The Two Mile Time Machine by Richard B. Alley

I just finished reading Richard Alley’s little book The Two Mile Time Machine. It’s by far the best climate change book I’ve read so far. More information, less polemic. Personally I would have loved more plots and fewer long complex sentences explaining the relationships between different climatic variables, but maybe that’s just because I’m a scientist.

The most basic argument to be made on climate, as I said in response to Freeman Dyson’s recent article in the NYT Review of Books, is that we don’t understand it well, but we do know it is unstable and non-linear from the paleoclimate record. We also know that we depend on it utterly. Millions (Billions?) of people would die very quickly if the climate abruptly changed states, as it has done many times in the past, upsetting the entire agricultural system. Ergo, perturbing the climate is almost certainly a bad idea.

Unfortunately, this rhetorical position doesn’t seem to be particularly persuasive. We might call it “argument from uncertainty”. And actually, after reading Michael Pollan’s Eater’s Manifesto, and watching The Business of Being Born, it strikes me that this is actually a general failing of scientific communication, and possibly of human nature. We just don’t find “I don’t know.” to be particularly convincing. This happens in finance too. We want a story. We want an authority figure. We want to know. When that’s not possible, we’d rather be taken for a ride than make decisions consciously based on uncertainty. We don’t know exactly how nutrition works, but we depend on it working, so we shouldn’t mess with it. We don’t know exactly how the birthing process works, but it’s important, so we shouldn’t mess with it. Obviously there are exceptions: eating limes at sea is a good idea, and when your baby is going to be born breech, it’s nice to know ahead of time, and be able to deal with it. But we take ourselves and our understanding too seriously.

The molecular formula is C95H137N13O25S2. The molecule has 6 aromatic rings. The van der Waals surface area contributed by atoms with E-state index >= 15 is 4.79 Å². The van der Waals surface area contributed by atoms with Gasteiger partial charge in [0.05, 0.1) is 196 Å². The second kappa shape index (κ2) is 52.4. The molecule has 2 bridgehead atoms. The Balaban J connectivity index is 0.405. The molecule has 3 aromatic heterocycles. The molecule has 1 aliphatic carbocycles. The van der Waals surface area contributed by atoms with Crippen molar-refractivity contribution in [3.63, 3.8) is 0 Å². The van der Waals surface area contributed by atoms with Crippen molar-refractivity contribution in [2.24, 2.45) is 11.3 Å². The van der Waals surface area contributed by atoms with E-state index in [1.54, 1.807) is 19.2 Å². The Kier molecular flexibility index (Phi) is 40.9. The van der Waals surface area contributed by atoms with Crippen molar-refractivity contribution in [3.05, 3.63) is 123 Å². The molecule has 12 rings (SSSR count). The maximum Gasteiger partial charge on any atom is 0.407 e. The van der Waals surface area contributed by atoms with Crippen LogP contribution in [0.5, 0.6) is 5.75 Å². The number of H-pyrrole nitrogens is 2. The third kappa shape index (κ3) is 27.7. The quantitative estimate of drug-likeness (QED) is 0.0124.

In the case of the climate, it’s as if we are pointing a revolver to our collective head, and in order to figure out whether there are any bullets in the gun, we’ve decided to pull the trigger. It’s worse than Russian roulette, because we don’t even know how many rounds the gun holds. We also just keep pulling the trigger. Every additional 100ppm of CO2 we put into the atmosphere is another gentle squeeze with our finger. Maybe the gun’s not pointed at our head – maybe it’ll be a gutshot when it comes, or a hobbling shot to the kneecap instead of splattering our brains all over the wall. We don’t even know what part of our body we’re pointing the gun at.

In aggregate, we are insane.

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